aslan
March 25th, 2010, 01:59 PM
come on one more,,say something like benmax is senile...

BenMax
March 25th, 2010, 02:00 PM
come on one more,,say something like benmax is senile...

You are so going to get it Aslan..:laughing:

Kateryna
March 25th, 2010, 02:01 PM
Aslan, LOL ;-) I think it should work now

BenMax
March 25th, 2010, 02:02 PM
Aslan, LOL ;-) I think it should work now

I like you Kateryna!!!:):thumbs up

Frenchy
March 25th, 2010, 02:02 PM
Still can't :confused: does anyone know how many posts it takes to get pm ?

aslan
March 25th, 2010, 02:03 PM
You are so going to get it Aslan..:laughing:

you keep promising me that...atleast we got Kateryna to chuckle.

Love4himies
March 25th, 2010, 02:11 PM
I feel so bad for you because I know you truly love this dog. When you see your vet perhaps you can talk to him about some meds that may help keep him calm while you are trying to get his behaviour in check.

I am not an advocate for meds, but if the dog does go into a frenzy that is difficulty to get his attention out of, it may help a bit :shrug:.

Winston
March 25th, 2010, 02:13 PM
Hey guys just popping in to thank you all for stepping up to help Kateryna!!! I knew when I posted some questions last night that ALL OF YOU would be willing too help!!! I have been away all day and will not be on line again till later but I checked in for a second to see how things were coming along and WOW I am soooo happpy at all of the wonderful guidance and support you all have given/provided!!

Way to goo pets.ca members! Your all AWESOME!!!!!!! YOU ALL ROCK!!!!!!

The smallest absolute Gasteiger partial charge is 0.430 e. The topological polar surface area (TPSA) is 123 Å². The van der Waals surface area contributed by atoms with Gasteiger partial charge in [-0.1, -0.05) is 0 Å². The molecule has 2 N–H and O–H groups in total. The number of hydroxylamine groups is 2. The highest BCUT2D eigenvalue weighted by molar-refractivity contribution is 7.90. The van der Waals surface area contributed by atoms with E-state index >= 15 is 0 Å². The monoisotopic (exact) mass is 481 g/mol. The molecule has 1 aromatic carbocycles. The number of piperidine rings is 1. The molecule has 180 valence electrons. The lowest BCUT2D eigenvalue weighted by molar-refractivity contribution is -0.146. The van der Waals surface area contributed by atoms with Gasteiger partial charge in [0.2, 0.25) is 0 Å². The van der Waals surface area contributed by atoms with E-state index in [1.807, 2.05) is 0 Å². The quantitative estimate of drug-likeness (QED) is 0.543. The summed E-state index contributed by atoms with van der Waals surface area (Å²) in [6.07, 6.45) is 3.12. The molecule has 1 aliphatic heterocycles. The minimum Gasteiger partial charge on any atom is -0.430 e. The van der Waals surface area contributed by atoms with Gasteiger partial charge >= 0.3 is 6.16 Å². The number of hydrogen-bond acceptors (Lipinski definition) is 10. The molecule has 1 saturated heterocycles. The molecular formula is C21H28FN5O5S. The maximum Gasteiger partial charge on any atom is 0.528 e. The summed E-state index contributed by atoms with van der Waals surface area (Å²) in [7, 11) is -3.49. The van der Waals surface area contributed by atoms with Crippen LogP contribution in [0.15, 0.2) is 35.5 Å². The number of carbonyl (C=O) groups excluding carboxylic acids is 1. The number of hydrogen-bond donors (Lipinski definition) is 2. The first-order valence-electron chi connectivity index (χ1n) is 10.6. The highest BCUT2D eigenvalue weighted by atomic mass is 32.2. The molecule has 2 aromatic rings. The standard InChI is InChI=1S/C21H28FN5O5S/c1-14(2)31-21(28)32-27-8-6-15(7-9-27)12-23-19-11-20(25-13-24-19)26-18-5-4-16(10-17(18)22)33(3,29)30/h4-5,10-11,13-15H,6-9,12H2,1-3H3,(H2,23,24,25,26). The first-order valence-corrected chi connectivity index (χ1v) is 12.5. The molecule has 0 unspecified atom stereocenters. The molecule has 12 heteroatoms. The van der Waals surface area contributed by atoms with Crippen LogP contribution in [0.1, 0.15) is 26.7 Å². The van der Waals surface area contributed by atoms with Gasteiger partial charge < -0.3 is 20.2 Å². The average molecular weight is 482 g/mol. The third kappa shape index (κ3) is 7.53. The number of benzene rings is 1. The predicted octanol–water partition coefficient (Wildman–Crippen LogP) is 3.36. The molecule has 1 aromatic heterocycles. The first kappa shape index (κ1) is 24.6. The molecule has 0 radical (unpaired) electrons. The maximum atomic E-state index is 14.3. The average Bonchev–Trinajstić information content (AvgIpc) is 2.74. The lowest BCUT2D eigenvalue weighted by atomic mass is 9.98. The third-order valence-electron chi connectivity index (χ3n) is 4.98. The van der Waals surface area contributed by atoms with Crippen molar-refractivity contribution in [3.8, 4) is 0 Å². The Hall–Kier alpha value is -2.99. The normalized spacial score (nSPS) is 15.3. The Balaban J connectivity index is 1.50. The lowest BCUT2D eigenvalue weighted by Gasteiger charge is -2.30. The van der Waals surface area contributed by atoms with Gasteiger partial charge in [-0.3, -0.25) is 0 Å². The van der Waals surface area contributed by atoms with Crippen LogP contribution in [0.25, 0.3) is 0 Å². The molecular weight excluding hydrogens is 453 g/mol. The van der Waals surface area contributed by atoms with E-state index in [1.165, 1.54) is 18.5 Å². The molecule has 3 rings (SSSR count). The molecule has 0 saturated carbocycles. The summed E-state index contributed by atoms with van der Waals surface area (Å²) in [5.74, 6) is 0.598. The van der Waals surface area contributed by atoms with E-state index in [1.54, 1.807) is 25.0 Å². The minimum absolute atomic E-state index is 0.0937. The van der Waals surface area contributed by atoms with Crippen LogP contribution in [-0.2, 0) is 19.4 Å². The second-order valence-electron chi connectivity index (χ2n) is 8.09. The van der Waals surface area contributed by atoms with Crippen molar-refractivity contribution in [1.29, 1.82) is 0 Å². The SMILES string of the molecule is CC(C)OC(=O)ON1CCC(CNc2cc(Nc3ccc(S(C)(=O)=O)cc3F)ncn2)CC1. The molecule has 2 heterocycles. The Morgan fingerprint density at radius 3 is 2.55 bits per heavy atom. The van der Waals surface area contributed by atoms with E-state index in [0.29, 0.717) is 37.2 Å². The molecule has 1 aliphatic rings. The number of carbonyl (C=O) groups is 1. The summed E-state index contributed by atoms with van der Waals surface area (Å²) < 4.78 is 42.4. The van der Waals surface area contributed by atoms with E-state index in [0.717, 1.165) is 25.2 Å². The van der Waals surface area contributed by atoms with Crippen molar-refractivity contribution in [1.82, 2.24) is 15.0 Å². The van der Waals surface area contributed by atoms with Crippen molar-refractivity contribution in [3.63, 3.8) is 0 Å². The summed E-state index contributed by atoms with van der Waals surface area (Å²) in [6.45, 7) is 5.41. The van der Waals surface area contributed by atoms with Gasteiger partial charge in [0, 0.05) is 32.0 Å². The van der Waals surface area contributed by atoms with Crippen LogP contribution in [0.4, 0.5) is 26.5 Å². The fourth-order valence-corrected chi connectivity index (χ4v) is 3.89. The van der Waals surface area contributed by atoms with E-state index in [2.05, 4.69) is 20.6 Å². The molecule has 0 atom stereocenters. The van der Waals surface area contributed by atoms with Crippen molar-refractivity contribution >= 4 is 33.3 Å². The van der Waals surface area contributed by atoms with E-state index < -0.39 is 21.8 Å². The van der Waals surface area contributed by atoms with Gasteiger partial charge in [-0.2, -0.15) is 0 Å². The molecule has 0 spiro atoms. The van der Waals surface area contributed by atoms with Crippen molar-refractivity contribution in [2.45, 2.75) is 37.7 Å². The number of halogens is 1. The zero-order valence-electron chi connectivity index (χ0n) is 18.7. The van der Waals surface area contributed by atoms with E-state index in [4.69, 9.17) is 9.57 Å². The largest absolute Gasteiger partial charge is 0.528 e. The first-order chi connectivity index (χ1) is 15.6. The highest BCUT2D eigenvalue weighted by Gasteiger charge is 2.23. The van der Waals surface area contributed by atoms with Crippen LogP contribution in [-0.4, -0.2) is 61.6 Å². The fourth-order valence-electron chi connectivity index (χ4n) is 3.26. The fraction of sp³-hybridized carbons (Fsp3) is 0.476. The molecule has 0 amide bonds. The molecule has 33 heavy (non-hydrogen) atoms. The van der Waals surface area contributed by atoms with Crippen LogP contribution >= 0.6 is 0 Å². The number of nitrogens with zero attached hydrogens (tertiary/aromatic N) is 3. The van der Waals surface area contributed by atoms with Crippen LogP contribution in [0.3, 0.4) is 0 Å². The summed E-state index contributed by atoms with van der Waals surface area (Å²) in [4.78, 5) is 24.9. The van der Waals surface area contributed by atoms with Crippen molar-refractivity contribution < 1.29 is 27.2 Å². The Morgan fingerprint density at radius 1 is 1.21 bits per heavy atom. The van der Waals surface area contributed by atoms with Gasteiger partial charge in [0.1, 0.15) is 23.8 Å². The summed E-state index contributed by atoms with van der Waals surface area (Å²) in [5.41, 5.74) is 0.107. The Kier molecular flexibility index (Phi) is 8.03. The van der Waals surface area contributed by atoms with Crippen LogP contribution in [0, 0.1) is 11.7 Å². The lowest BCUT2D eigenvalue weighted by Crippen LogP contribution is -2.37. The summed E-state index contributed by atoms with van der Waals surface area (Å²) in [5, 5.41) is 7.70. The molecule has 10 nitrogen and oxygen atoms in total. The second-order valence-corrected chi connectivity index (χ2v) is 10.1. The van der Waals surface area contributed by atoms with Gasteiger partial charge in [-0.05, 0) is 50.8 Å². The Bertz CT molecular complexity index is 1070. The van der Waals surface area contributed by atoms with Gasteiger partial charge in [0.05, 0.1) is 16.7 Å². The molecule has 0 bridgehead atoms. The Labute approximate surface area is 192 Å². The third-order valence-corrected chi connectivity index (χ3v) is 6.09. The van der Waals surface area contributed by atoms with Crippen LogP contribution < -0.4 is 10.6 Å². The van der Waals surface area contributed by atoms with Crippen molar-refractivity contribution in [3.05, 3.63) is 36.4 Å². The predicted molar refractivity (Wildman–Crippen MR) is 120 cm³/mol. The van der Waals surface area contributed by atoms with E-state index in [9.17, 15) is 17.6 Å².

Kateryna you came to the right place! :thumbs up

We are all here for you!!!

BenMax
March 25th, 2010, 02:14 PM
Hey guys just popping in to thank you all for stepping up to help Kateryna!!! I knew when I posted some questions last night that ALL OF YOU would be willing too help!!! I have been away all day and will not be on line again till later but I checked in for a second to see how things were coming along and WOW I am soooo happpy at all of the wonderful guidance and support you all have given/provided!!

Way to goo pets.ca members! Your all AWESOME!!!!!!! YOU ALL ROCK!!!!!!

Kateryna you came to the right place! :thumbs up

We are all here for you!!!

But of course Winston.:thumbs up

breeze
March 25th, 2010, 02:19 PM
why doesn't someone pm Marko and see if he can't move things along for Kateryna to send and receive pm's.. just a thought :)

even though it is probably more fun this way..:):p

aslan
March 25th, 2010, 02:20 PM
marko isn't online,,i tried to stalk him on facebook but he's not there either.:(

Frenchy
March 25th, 2010, 02:22 PM
Way to goo pets.ca members! Your all AWESOME!!!!!!! YOU ALL ROCK!!!!!!



:frustrated: you're totally screwing up my reputation :cool:

:sorry: for the :offtopic:

:D

Winston
March 25th, 2010, 02:27 PM
Frenchy dont worry Kateryna will get a chance to know the real you!!! :laughing:

chow guys!!!

Kateryna
March 25th, 2010, 02:33 PM
All of you are truly amazing. You definately lfter my spirits with your help and encouragement. Thank you so much for that.

BenMax
March 25th, 2010, 02:41 PM
All of you are truly amazing. You definately lfter my spirits with your help and encouragement. Thank you so much for that.

It is clear that you are good people.:thumbs up. When someone is true blue..how could we not.

Choochi
March 25th, 2010, 03:35 PM